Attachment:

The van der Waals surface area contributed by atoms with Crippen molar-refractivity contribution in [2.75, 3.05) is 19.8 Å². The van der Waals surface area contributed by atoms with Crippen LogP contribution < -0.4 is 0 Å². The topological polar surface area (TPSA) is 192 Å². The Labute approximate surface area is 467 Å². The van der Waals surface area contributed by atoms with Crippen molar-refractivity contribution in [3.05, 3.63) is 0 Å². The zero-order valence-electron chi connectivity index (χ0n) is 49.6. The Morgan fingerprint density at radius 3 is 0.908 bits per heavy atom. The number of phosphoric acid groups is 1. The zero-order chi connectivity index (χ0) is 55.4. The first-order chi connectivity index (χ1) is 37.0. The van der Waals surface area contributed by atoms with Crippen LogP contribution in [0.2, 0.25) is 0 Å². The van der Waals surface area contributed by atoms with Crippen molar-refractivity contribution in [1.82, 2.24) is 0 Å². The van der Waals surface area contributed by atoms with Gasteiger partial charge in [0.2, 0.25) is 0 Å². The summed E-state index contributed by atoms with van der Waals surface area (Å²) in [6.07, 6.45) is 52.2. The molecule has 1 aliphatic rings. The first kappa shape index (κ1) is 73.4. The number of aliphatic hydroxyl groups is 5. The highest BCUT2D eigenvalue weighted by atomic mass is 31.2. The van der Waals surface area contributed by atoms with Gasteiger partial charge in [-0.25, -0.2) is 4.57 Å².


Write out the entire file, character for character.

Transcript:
The van der Waals surface area contributed by atoms with Crippen molar-refractivity contribution in [2.75, 3.05) is 19.8 Å². The van der Waals surface area contributed by atoms with Crippen LogP contribution < -0.4 is 0 Å². The topological polar surface area (TPSA) is 192 Å². The Labute approximate surface area is 467 Å². The van der Waals surface area contributed by atoms with Crippen molar-refractivity contribution in [3.05, 3.63) is 0 Å². The zero-order valence-electron chi connectivity index (χ0n) is 49.6. The Morgan fingerprint density at radius 3 is 0.908 bits per heavy atom. The number of phosphoric acid groups is 1. The zero-order chi connectivity index (χ0) is 55.4. The first-order chi connectivity index (χ1) is 37.0. The van der Waals surface area contributed by atoms with Crippen LogP contribution in [0.2, 0.25) is 0 Å². The van der Waals surface area contributed by atoms with Crippen molar-refractivity contribution in [1.82, 2.24) is 0 Å². The van der Waals surface area contributed by atoms with Gasteiger partial charge in [0.2, 0.25) is 0 Å². The summed E-state index contributed by atoms with van der Waals surface area (Å²) in [6.07, 6.45) is 52.2. The molecule has 1 aliphatic rings. The first kappa shape index (κ1) is 73.4. The number of aliphatic hydroxyl groups is 5. The highest BCUT2D eigenvalue weighted by atomic mass is 31.2. The van der Waals surface area contributed by atoms with Gasteiger partial charge in [-0.25, -0.2) is 4.57 Å².